September 19th, 2011, 02:09 PM
I was just offered the above mentioned lens for $100..its a 70mm to 300 zoom. 3.5 to 5.6. Is it worth it? is there a converter for use withe the af100?
thanks for your response
September 19th, 2011, 02:33 PM
Adapters are available for just about anything:
Fotodiox Professional Photography Supplies and Equipment (http://www.fotodiox.com/index.php?cPath=21_101&sort=2a&page=2)
As to worth - I don't know, is $100 worth more than a 35mm-equiv 140-600mm zoom for your uses?
September 19th, 2011, 07:26 PM
If that's all you can afford that's one thing, but if your goal is to achieve the "fllm look" you won't get there with a lens with a relatively dark max aperture rating - especially that gets darker as you zoom further telephoto.
As a general rule it's best to have a zoom lens that can hold it's max aperture throughout it's range, such as a 70-200mm f/2.8, for example. Yes lenses of that type are more expensive - far more than $100, but you get what you pay for.
If you want to stay with a low-cost SLR-type lens there are dozens of older zooms with bright apertures all over the 'net from just about any brand you can imagine. In fact I saw a Vivitar Series 1 (which was really high-quality APO glass back in it's day) that was an 80-180mm f/2.8 selling for about $250. That would be a much better fit for video work - and affordable too!
September 20th, 2011, 07:28 AM
My opinion, f3.5 should give you PLENTY shallow DOF at 70mm, and having a lens that can reach 300mm is always a nice touch. f5.6 is still fairly bright for 300mm/600mm equivalent. Also consider, what are the chances you're going to need that long of a lens indoors, where you might really need f2.8? Chances are, you'll be using it outside where you'll probably be stopping down well below even f5.6. Such a lens would be mighty good for wildlife work. Sure, maybe it doesn't have a constant aperture, but that's not a death knell if it's not necessary... most stills zooms are used like variable primes anyway, so holding aperture through zoom is often a non-issue.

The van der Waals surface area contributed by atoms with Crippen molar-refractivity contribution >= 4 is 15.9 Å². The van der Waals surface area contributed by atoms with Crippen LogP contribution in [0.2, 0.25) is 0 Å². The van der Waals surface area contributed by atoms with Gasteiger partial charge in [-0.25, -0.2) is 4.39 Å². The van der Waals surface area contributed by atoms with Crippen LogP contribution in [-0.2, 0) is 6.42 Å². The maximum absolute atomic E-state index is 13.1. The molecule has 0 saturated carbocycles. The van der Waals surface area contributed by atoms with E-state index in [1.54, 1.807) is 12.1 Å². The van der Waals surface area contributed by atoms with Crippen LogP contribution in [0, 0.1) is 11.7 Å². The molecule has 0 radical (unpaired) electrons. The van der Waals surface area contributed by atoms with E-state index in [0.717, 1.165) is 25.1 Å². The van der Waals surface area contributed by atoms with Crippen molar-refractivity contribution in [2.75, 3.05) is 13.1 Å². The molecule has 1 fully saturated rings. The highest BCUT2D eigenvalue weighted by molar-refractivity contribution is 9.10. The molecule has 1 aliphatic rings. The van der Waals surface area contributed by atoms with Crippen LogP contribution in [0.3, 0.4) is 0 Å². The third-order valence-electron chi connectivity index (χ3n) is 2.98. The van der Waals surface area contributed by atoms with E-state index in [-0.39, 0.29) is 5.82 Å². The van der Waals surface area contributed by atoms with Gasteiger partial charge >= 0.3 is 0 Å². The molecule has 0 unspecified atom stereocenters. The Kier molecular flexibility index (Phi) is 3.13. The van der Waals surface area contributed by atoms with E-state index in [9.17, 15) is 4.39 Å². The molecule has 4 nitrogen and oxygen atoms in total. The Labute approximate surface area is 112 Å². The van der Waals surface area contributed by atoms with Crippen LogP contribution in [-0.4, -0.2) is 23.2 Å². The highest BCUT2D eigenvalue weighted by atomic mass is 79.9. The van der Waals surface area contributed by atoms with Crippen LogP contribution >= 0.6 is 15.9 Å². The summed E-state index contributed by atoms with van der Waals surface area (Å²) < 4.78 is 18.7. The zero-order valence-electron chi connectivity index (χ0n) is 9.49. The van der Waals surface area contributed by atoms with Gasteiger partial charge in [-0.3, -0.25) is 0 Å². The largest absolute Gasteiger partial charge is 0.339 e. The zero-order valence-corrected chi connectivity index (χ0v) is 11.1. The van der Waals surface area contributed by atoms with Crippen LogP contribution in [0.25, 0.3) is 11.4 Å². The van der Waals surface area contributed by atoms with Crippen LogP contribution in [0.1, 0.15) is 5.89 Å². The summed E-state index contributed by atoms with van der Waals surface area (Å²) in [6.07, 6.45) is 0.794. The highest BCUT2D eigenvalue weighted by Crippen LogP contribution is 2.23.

One of my better outdoor zooms is a "crappy" Nikon 70-210 4-5.6. It's not ideal, but it's good enough for my uses and drains bank accounts less. No need to save up for a Mercedes when all I need is a Chevy.
Read some reviews (if you can find them), figure out if that's what's going to work for you, and either buy it, or don't.
September 20th, 2011, 10:39 AM
One thing I forgot to mention about having a constant aperture rating, is not so much that the lens needs to be bright to be really useful, but if you're doing a zoom during a shot you don't want the exposure to *change* during the shot, and that's what happens with lenses that have a variable f-stop rating.
It will make your footage look like it was shot with some type of auto-exposure turned on while the image brightness ramps up and down during your zoom move in the shot, and that's undesirable for any kind of work.
The only way around that gotcha would be to manually put the lens at it's *lowest* max f-stop rating (for example the Pentax would be f/5.6) and keep it there for the duration of your shoot. That way if you do choose to zoom in or out the exposure won't change up on you and keep your imagery professional-looking.